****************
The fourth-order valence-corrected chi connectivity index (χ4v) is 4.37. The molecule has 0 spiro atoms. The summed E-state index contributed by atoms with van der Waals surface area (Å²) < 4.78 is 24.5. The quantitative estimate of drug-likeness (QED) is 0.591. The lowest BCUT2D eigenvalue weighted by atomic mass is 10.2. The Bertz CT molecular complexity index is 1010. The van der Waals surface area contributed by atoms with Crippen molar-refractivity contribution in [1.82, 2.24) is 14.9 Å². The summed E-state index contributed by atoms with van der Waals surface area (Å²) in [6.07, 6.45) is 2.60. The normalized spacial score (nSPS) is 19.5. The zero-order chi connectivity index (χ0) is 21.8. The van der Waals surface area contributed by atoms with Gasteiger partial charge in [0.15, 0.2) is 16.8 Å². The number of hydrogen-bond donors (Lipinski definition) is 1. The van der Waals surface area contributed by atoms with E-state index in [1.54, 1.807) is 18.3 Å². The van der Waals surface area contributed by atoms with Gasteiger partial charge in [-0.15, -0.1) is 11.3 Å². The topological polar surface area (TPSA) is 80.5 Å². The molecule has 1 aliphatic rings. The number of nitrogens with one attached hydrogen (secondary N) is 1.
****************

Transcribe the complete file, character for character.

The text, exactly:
The fourth-order valence-corrected chi connectivity index (χ4v) is 4.37. The molecule has 0 spiro atoms. The summed E-state index contributed by atoms with van der Waals surface area (Å²) < 4.78 is 24.5. The quantitative estimate of drug-likeness (QED) is 0.591. The lowest BCUT2D eigenvalue weighted by atomic mass is 10.2. The Bertz CT molecular complexity index is 1010. The van der Waals surface area contributed by atoms with Crippen molar-refractivity contribution in [1.82, 2.24) is 14.9 Å². The summed E-state index contributed by atoms with van der Waals surface area (Å²) in [6.07, 6.45) is 2.60. The normalized spacial score (nSPS) is 19.5. The zero-order chi connectivity index (χ0) is 21.8. The van der Waals surface area contributed by atoms with Gasteiger partial charge in [0.15, 0.2) is 16.8 Å². The number of hydrogen-bond donors (Lipinski definition) is 1. The van der Waals surface area contributed by atoms with E-state index in [1.54, 1.807) is 18.3 Å². The van der Waals surface area contributed by atoms with Gasteiger partial charge in [-0.15, -0.1) is 11.3 Å². The topological polar surface area (TPSA) is 80.5 Å². The molecule has 1 aliphatic rings. The number of nitrogens with one attached hydrogen (secondary N) is 1.